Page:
Post LASIK and RK Ectasia

The eye has an internal pressure that helps it maintain its shape. The cornea accounts for 80% of the refractive power of the eye. Refractive surgery attempts to reshape the cornea by removing some of its tissue. When the internal pressure of the eye overcomes the strength of the thinned cornea, the result is ectasia. Typically, ectasia manifests in the inferior, or lower, portion of the cornea, and is easily observed from the side, as shown in these pictures.

Ectasia may develop months or years following what appears to be a successful LASIK. The industry maintains that ectasia is rare, but the true rate is probably much higher.

Advanced ectasia is often treated with cornea transplant. This is the wrong approach, but surgeons like to cut. There's an old saying: When all you have is a hammer, everything looks like a nail. Transplants typically have a lifetime of approximately 15 years, and must be repeated several times during the life of the patient. Healing takes up to a year, and there is no guarantee that visual quality will be acceptable, meaning that the patient may have a transplant and require specialty lenses anyway.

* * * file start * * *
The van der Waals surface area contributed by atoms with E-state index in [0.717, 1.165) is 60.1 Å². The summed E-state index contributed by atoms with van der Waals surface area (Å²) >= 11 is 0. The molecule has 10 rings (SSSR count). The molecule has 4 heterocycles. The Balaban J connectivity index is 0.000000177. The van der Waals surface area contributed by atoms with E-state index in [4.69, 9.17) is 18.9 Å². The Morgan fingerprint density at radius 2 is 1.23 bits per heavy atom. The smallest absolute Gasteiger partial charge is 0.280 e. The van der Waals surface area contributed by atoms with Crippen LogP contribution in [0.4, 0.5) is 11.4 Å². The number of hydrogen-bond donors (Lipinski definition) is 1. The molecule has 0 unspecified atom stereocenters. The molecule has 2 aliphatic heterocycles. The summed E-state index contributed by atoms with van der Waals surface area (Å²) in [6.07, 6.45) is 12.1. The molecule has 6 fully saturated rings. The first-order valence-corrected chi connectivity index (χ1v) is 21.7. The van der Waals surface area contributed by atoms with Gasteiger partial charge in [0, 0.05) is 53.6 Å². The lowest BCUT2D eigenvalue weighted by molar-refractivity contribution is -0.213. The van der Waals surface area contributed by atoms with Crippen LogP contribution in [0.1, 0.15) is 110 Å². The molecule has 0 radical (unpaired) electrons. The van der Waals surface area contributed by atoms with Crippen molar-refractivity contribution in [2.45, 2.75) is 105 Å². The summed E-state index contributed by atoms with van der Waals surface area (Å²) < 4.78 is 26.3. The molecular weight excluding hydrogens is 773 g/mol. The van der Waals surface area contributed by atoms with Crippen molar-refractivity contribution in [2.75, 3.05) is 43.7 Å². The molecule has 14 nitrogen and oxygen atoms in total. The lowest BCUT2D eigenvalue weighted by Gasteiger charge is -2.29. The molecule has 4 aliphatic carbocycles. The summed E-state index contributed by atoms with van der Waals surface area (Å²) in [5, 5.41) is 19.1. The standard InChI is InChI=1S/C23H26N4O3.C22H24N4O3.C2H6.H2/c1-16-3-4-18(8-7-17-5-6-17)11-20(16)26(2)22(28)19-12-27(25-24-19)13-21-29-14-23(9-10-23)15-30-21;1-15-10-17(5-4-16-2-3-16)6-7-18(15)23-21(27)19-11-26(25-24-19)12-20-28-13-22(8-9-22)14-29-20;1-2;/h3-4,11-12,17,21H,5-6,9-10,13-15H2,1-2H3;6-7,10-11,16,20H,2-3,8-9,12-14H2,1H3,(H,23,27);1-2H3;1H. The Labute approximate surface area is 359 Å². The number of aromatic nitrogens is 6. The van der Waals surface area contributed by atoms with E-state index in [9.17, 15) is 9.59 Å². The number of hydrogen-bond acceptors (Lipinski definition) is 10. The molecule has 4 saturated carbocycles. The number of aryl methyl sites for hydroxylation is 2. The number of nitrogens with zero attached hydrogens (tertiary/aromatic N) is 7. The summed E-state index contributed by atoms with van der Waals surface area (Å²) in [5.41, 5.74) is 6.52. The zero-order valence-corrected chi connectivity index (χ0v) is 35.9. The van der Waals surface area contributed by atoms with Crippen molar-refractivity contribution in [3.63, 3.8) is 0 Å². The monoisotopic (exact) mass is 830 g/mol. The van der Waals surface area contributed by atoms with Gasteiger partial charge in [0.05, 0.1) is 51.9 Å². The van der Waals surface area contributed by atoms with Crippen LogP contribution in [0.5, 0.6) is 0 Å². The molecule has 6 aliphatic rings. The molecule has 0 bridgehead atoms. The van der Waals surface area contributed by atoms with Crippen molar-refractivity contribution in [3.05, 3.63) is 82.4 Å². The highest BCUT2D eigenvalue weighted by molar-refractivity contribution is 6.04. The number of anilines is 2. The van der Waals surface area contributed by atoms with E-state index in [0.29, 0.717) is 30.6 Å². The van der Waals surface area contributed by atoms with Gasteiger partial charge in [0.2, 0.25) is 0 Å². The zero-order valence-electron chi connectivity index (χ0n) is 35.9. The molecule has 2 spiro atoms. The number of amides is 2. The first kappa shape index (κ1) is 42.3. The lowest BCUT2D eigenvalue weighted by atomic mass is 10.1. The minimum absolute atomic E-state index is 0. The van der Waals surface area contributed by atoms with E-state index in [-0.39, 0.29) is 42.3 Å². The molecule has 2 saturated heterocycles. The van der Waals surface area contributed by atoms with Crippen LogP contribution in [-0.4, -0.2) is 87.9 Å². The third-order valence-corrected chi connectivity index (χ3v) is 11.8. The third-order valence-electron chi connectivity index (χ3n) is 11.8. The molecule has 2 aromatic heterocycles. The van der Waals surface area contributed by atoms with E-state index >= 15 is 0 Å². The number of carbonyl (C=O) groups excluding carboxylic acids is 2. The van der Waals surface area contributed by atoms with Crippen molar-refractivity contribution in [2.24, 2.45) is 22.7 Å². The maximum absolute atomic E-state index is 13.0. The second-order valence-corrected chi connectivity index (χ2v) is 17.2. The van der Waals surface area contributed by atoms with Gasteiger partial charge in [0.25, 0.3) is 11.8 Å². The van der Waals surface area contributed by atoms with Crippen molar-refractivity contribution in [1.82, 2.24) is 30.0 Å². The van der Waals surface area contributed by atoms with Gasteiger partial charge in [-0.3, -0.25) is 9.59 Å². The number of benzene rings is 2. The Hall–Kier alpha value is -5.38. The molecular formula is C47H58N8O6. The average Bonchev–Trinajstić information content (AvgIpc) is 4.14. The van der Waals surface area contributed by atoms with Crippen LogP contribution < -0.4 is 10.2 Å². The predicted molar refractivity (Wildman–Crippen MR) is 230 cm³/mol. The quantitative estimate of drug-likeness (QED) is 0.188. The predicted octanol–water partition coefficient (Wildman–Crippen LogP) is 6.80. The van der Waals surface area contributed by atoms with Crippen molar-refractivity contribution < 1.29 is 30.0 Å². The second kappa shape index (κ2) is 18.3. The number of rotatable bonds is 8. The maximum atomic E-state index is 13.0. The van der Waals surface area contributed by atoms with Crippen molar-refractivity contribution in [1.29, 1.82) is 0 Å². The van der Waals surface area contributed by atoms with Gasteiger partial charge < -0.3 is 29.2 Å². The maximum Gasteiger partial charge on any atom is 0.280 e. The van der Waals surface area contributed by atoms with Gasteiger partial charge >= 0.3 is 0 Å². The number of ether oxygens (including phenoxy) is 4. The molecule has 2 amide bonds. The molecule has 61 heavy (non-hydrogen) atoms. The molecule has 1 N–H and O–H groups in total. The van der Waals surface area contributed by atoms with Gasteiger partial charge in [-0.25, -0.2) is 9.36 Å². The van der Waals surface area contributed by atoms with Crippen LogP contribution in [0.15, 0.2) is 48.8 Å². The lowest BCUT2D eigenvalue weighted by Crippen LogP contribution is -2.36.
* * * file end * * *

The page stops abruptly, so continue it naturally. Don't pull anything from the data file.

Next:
Because a scleral lens functions as an artificial cornea, it is possible to restore vision while avoiding a transplant.

Click on any image below to view that image in high resolution. This a small sample of patients from my practice.

[widgetkit id=1]

Ectasia can also be seen on topography. Our equipment generates a 3-dimensional topography of the post-LASIK eye. The patient below was a -18 before LASIK, meaning that an extraordinary amount of tissue was removed in an attempt to flatten the cornea correct the patient's vision. Unfortunately, this excessive thinning resulted in ectasia, a progressive bulging of the cornea under the influence of intraocular pressure.

This patient's other eye had -15.00 of myopia. The 3-D topography of that eye looks pretty much the same. This patient underwent LASIK in 2000. He developed this highly distorted cornea shortly after undergoing LASIK. Sadly, this patient also developed open angle glaucoma in both eyes. It is difficult to say if the LASIK hastened the glaucoma. He is currently wearing scleral lenses which is providing him with 20/40 vision in each eye.

Another 3-dimensional topography of an eye with ectasia


"People who say it can't be done
shouldn't interrupt the guy doing it."
-- Roger D. Davis, PhD

Dr. Boshnick on CBS This Morning

See Dr. Boshnick and Dr. Morris Waxler (former FDA chief research scientist on refractive surgery) talk about bad LASIK